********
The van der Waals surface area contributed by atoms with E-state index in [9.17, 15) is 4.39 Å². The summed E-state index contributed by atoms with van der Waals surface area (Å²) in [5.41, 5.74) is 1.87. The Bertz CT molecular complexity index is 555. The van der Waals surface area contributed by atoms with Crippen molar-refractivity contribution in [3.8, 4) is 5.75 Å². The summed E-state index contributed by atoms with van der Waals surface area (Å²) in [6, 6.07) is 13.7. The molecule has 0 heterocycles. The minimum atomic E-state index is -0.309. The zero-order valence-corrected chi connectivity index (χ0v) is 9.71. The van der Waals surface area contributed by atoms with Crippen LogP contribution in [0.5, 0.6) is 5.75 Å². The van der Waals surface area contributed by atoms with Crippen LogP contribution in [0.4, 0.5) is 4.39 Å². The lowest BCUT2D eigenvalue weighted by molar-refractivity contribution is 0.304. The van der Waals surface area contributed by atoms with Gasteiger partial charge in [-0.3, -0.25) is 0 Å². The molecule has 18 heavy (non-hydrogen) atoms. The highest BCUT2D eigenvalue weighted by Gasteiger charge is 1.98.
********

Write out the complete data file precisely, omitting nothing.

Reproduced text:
The van der Waals surface area contributed by atoms with E-state index in [9.17, 15) is 4.39 Å². The summed E-state index contributed by atoms with van der Waals surface area (Å²) in [5.41, 5.74) is 1.87. The Bertz CT molecular complexity index is 555. The van der Waals surface area contributed by atoms with Crippen molar-refractivity contribution in [3.8, 4) is 5.75 Å². The summed E-state index contributed by atoms with van der Waals surface area (Å²) in [6, 6.07) is 13.7. The molecule has 0 heterocycles. The minimum atomic E-state index is -0.309. The zero-order valence-corrected chi connectivity index (χ0v) is 9.71. The van der Waals surface area contributed by atoms with Crippen LogP contribution in [0.5, 0.6) is 5.75 Å². The van der Waals surface area contributed by atoms with Crippen LogP contribution in [0.4, 0.5) is 4.39 Å². The lowest BCUT2D eigenvalue weighted by molar-refractivity contribution is 0.304. The van der Waals surface area contributed by atoms with Gasteiger partial charge in [-0.3, -0.25) is 0 Å². The molecule has 18 heavy (non-hydrogen) atoms. The highest BCUT2D eigenvalue weighted by Gasteiger charge is 1.98.